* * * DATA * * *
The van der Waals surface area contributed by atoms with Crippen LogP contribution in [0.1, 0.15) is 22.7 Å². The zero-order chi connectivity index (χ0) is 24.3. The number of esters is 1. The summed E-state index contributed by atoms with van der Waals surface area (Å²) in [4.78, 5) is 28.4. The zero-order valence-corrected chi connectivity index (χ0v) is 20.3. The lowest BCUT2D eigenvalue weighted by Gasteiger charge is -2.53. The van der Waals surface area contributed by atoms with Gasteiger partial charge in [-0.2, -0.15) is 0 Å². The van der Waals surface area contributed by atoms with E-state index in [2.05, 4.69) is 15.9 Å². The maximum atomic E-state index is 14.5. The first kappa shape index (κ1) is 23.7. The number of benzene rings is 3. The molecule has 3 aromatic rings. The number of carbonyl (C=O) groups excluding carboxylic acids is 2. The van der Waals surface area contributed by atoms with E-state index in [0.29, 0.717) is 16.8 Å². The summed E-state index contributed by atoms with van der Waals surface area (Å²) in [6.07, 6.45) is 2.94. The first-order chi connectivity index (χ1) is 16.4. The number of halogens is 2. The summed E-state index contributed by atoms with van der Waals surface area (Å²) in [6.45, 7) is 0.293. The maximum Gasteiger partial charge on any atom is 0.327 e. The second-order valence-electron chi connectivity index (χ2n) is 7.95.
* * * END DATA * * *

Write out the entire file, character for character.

The van der Waals surface area contributed by atoms with Crippen LogP contribution in [0.1, 0.15) is 22.7 Å². The zero-order chi connectivity index (χ0) is 24.3. The number of esters is 1. The summed E-state index contributed by atoms with van der Waals surface area (Å²) in [4.78, 5) is 28.4. The zero-order valence-corrected chi connectivity index (χ0v) is 20.3. The lowest BCUT2D eigenvalue weighted by Gasteiger charge is -2.53. The van der Waals surface area contributed by atoms with Gasteiger partial charge in [-0.2, -0.15) is 0 Å². The van der Waals surface area contributed by atoms with E-state index in [2.05, 4.69) is 15.9 Å². The maximum atomic E-state index is 14.5. The first kappa shape index (κ1) is 23.7. The number of benzene rings is 3. The molecule has 3 aromatic rings. The number of carbonyl (C=O) groups excluding carboxylic acids is 2. The van der Waals surface area contributed by atoms with E-state index in [0.29, 0.717) is 16.8 Å². The summed E-state index contributed by atoms with van der Waals surface area (Å²) in [6.07, 6.45) is 2.94. The first-order chi connectivity index (χ1) is 16.4. The number of halogens is 2. The summed E-state index contributed by atoms with van der Waals surface area (Å²) in [6.45, 7) is 0.293. The maximum Gasteiger partial charge on any atom is 0.327 e. The second-order valence-electron chi connectivity index (χ2n) is 7.95.